UPDATE During last week’s Planning Board public hearing, two lawyers — one representing Homeland Towers and the other serving as council for 40 residents — went head-to-head over two proposed towers. After Homeland filed site plans for two locations nearly a year ago, residents have been opposing the projects and campaigning for officials to reject the applications, reported the Mahopac News.
According to attorney Andrew Campanelli, representing residents, “It is not enough to simply get you [the Planning Board] to deny the application; it is of equal import to me that it is denied for a reason that does not run afoul of the federal Telecommunications Act of 1996,” he said.
Campanelli posed arguments against the towers around aesthetics, the potential adverse effects on property values, and whether they’re necessary.
Campanelli attacked the visual impact analysis previously completed by Homeland Towers, calling it “inherently defective.” “[Homeland] wants to minimize the actual impact, and the study should be discounted. It’s hogwash, and the board should ignore it,” he added.
Attorney Robert Gaudioso, representing Homeland Towers, countered that the balloon/crane tests conducted were done at the appropriate height of 180-feet. “We provided viewpoint locations to be reviewed by the board and took photos at every single viewpoint that was requested,” he said.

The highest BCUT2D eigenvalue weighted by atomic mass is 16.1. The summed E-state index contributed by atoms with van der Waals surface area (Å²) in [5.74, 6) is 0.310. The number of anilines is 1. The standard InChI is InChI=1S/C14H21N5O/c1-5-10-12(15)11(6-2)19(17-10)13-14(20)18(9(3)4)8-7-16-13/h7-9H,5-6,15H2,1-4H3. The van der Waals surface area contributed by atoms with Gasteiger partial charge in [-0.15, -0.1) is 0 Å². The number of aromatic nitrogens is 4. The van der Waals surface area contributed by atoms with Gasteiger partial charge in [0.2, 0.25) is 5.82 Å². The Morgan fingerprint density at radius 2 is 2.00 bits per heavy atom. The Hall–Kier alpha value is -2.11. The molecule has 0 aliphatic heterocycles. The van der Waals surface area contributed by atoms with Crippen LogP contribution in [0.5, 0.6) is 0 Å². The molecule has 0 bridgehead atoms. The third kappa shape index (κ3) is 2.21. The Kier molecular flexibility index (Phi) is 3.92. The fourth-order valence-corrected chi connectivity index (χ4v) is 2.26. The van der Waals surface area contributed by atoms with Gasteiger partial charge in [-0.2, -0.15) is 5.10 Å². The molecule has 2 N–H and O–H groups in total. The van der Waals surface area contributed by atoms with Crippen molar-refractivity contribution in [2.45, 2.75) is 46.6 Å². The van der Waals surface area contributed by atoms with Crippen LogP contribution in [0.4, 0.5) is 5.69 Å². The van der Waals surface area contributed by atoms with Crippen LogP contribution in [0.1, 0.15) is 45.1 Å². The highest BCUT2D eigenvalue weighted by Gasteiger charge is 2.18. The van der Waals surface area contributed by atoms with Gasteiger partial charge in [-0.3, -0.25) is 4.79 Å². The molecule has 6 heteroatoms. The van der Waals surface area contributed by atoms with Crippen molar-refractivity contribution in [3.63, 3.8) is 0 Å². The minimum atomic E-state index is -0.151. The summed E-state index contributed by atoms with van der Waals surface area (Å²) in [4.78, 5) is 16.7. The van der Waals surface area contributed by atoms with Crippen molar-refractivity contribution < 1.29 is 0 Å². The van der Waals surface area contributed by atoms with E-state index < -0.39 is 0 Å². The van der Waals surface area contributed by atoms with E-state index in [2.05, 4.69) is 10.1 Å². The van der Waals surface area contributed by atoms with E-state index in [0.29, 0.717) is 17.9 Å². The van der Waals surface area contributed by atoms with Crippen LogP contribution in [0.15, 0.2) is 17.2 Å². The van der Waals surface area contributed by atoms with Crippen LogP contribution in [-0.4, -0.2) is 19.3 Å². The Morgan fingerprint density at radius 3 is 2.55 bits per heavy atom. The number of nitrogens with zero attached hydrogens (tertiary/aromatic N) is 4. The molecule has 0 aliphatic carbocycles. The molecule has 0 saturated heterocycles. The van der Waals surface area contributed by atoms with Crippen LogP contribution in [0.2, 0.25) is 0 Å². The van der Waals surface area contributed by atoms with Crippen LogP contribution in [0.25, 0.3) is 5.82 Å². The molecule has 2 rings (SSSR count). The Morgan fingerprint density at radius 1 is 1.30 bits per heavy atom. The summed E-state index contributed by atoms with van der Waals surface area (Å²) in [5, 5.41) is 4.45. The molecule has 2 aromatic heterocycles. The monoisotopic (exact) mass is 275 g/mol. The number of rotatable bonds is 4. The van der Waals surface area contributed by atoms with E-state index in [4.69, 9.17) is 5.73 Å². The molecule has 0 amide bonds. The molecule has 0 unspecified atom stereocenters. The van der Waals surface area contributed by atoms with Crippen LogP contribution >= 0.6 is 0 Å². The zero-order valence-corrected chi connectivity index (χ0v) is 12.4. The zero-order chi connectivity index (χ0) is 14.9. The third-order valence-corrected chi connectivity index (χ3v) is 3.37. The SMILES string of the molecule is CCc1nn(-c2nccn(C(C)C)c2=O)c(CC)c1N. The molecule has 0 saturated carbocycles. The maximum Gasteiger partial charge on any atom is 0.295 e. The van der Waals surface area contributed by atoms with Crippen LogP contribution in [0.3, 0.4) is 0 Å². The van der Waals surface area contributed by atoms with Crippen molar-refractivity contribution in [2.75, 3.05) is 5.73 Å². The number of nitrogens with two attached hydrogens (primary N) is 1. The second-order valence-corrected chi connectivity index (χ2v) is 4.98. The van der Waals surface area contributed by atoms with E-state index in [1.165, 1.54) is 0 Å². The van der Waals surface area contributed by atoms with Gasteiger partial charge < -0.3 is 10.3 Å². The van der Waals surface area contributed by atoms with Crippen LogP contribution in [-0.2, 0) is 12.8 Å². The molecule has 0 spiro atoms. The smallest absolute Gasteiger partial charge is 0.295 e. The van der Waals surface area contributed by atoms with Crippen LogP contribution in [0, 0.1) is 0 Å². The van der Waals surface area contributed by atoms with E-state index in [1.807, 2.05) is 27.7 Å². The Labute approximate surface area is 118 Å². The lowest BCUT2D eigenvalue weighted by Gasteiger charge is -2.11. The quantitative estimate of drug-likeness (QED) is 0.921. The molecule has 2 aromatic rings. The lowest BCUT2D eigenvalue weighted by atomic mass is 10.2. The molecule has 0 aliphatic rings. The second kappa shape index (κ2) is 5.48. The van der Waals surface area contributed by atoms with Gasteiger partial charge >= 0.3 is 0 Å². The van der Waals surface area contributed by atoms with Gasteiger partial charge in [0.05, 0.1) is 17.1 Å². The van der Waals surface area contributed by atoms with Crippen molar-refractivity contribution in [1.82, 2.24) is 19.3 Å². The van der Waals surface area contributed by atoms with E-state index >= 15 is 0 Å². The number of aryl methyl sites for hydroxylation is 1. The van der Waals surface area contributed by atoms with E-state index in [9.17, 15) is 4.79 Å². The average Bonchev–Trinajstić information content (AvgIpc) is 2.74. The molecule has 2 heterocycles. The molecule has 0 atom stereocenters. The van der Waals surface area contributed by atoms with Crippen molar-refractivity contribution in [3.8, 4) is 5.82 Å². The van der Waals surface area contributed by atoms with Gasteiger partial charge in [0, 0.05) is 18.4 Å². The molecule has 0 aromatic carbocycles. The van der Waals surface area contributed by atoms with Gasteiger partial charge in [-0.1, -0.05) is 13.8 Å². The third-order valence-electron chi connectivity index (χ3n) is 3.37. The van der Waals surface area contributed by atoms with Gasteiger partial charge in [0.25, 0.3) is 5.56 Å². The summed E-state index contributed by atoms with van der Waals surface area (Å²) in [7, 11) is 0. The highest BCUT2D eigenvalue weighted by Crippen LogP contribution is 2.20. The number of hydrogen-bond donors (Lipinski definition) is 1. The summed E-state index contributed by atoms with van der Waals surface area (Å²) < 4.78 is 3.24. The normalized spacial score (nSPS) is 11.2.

Regarding lowering property values, Campanelli urged the board to ignore studies presented by Homeland and listen to local realtors, who estimate property values near a tower will decrease by 30 percent. “Ask any real estate broker, who will tell you the truth and will say when a cell tower is placed unnecessarily close to a home, it reduces the value of those homes,” he told the Planning Board. “Federal courts have ruled that professional opinion letters from real estate brokers are ‘substantial’ evidence.”
Gaudioso countered that Homeland’s studies on property values are valid and support the contention that a cell tower does not adversely impact them. “Our report supplies the data; the data is 15 studies over five years from an MAI (Member Appraisal Institute) certified appraiser,” he said. “That appraiser confirmed that there was no [decrease] in property values.”
Campanelli also questioned the need for the towers and why Verizon didn’t file the application. Regarding gaps in coverage, Campanelli argued that Verizon’s website shows there are no gaps in coverage near either proposed tower. Gaudioso noted that Homeland and Verizon were co-applicants and that 788 residents are in a gap area.
Lastly, Campanelli cried, “fire!” “The average person looks at a cell tower, and the last thing on their minds is a fire. But almost like clockwork, at least once a month a cell tower in the United States catches fire,” he said.
According to Gaudioso, “Tower fires, quite frankly, are extremely rare. We have experienced none for Homeland Towers at all. The issue of fire is completely remote. It’s made of metal, a noncombustible material.”
After the attorneys presented evidence, the board voted to keep the public hearing open until late September or early October, per the Mahopac News. Gaudioso said Homeland would be willing to extend the 150-day shot clock to accommodate.
September 24, 2019
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